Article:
Haiti, two years after devastating earthquake
REPORTING FROM MEXICO CITY -- Two years have passed since a ferocious earthquake leveled much of Haiti's capital, Port-au-Prince, and killed about a quarter-million people. It was, as The Times put it, "one of modern times' worst natural disasters," striking "one of modern times' poorest nations."
Today there is progress, including the election and seating of a new government, the clearing of much rubble, the rebuilding of some housing and other infrastructure, the expansion of access to healthcare.
Yet, more than half a million Haitians who lost their homes still live in often-squalid camps, where women and children are especially vulnerable to sexual attack and other violence. Jobs remain scarce; the vast majority of Haitians barely scrape by. Much of the billions of dollars in promised aid has yet to penetrate. And a post-quake cholera epidemic continues to kill....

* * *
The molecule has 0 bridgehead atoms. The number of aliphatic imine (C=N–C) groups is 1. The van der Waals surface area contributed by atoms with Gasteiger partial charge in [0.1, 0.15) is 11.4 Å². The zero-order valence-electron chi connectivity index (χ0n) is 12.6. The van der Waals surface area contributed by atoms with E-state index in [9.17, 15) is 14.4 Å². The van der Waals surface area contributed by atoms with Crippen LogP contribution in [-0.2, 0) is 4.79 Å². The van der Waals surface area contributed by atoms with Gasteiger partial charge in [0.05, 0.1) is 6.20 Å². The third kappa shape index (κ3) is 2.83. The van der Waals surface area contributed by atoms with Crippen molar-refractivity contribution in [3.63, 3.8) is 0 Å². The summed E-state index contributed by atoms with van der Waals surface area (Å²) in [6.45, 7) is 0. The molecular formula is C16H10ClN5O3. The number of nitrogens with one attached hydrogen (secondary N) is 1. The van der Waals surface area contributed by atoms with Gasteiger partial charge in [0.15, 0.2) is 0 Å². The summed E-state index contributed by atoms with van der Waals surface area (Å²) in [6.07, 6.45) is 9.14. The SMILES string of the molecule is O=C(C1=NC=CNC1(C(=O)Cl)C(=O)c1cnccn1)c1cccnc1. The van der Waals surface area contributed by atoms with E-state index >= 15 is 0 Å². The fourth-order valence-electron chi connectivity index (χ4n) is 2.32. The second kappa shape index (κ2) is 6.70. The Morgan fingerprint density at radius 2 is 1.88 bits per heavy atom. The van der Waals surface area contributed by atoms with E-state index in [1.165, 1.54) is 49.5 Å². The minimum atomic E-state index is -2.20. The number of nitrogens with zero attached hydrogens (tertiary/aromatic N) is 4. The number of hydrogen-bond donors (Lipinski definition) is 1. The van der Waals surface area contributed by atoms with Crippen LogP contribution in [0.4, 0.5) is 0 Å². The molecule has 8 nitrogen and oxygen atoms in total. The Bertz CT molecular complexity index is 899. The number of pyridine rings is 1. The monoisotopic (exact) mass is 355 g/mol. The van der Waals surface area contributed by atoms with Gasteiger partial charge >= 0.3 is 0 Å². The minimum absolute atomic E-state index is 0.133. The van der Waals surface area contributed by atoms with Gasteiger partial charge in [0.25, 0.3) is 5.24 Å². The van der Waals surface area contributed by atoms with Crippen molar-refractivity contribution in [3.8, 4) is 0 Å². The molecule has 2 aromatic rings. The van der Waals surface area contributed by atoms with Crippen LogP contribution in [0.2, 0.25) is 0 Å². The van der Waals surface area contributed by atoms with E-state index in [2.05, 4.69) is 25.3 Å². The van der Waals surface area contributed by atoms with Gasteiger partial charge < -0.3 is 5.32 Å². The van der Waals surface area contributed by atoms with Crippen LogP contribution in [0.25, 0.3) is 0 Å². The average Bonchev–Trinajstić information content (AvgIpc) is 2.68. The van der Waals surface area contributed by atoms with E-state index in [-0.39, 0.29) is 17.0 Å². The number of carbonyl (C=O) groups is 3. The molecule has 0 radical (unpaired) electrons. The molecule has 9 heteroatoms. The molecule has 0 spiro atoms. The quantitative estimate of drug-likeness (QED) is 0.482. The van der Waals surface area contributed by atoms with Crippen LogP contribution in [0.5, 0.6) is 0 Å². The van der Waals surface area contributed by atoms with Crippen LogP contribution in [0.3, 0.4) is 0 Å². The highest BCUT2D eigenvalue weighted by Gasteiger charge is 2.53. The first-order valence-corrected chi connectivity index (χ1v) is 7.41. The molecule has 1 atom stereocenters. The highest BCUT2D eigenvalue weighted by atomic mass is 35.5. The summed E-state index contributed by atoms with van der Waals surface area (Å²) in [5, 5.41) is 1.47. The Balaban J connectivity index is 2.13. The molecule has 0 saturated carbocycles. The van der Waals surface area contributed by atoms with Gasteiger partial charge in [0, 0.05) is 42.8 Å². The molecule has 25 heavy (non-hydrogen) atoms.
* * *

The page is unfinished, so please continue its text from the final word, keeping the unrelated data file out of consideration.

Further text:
comments powered by Disqus
- New Churchill Museum director shares vision
- Judith Kelleher Schafer, 72, a historian of slavery and prostitution, dies
- Northwestern celebrates Garry Wills with a book in his honor
- Conservatives go after UCLA's historian James Gelvin
- Laura Hillenbrand writes her masterpieces despite suffering from Chronic Fatigue Syndrome